Starting on October 1, 2013, people without health care insurance -- including most caregivers in private duty home care -- will be able to shop through the new health care marketplace to compares prices and plans and get covered. With open enrollment less than a month away, this is a great opportunity to review some of the key components of the Affordable Care Act and the health care marketplace that are important to know before October 1st.
Those caregivers who elect not to purchase health care insurance, and who do not have insurance through their employer or their spouse's employer, will have to pay a fee to the federal government. The fee in 2014 is 1% of your yearly income or $95 per person for the year, whichever is higher. The fee increases every year. In 2016 it is 2.5% of income or $695 per person, whichever is higher.
A caregiver who works 35 hours per week at $10.00 per hour will have to pay a fee of 1% of their wages, or about $182.00. It's important to remember that someone who pays the fee won't get any health insurance coverage. They still will still be responsible for 100% of the cost of their medical care. After open enrollment ends on March 31, 2014, they won't be able to get health coverage through the Marketplace until the next annual enrollment period, unless they have a qualifying life event.
Home Care companies that employ more than 50 full time equivalent employees will have to provide health care coverage for their caregivers beginning in 2015, or pay a penalty. That will apply to all caregivers who work 30 hours a week or more.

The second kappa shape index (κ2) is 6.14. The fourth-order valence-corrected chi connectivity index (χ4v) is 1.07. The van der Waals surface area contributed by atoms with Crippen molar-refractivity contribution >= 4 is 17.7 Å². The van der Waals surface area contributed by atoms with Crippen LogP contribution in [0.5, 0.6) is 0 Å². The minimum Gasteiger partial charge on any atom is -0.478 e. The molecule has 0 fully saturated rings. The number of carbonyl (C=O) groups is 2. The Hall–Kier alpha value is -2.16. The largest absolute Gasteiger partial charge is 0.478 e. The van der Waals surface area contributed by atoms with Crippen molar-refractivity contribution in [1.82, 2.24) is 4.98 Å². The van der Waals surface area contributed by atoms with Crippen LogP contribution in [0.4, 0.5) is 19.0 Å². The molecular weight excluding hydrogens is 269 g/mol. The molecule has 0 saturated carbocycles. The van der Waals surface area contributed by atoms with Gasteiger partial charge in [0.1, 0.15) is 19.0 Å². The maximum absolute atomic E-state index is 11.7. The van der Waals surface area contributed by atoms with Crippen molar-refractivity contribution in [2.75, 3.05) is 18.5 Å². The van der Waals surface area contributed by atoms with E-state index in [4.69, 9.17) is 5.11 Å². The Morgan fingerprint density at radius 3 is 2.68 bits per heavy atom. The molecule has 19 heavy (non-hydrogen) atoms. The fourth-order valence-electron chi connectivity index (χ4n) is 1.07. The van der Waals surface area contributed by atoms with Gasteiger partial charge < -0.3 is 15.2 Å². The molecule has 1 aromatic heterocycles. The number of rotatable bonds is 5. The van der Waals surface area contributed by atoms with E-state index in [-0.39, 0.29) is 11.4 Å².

Strategies to Avoid the Penalty
As the implementation of the Accountable Care Act provisions for employees comes closer, we hear many strategies being discussed by owners of home care companies. Among the more commonly discussed ideas are:
Keep your company small - under 50 FTEs
Keep your caregivers under 30 hours per week
Pay the penalty
Lay off all your caregivers, and become a registry with independent contractors
There's no easy solution, and many home care company owners have not taken time to fully understand the new law and how it will affect your business. As we move toward the January 1, 2015 deadline for providing insurance for caregivers, we'll keep you informed about what's happening and how home care companies are responding.
What do you think? What will your approach be?
From the Stephen Tweed article in Private Duty Today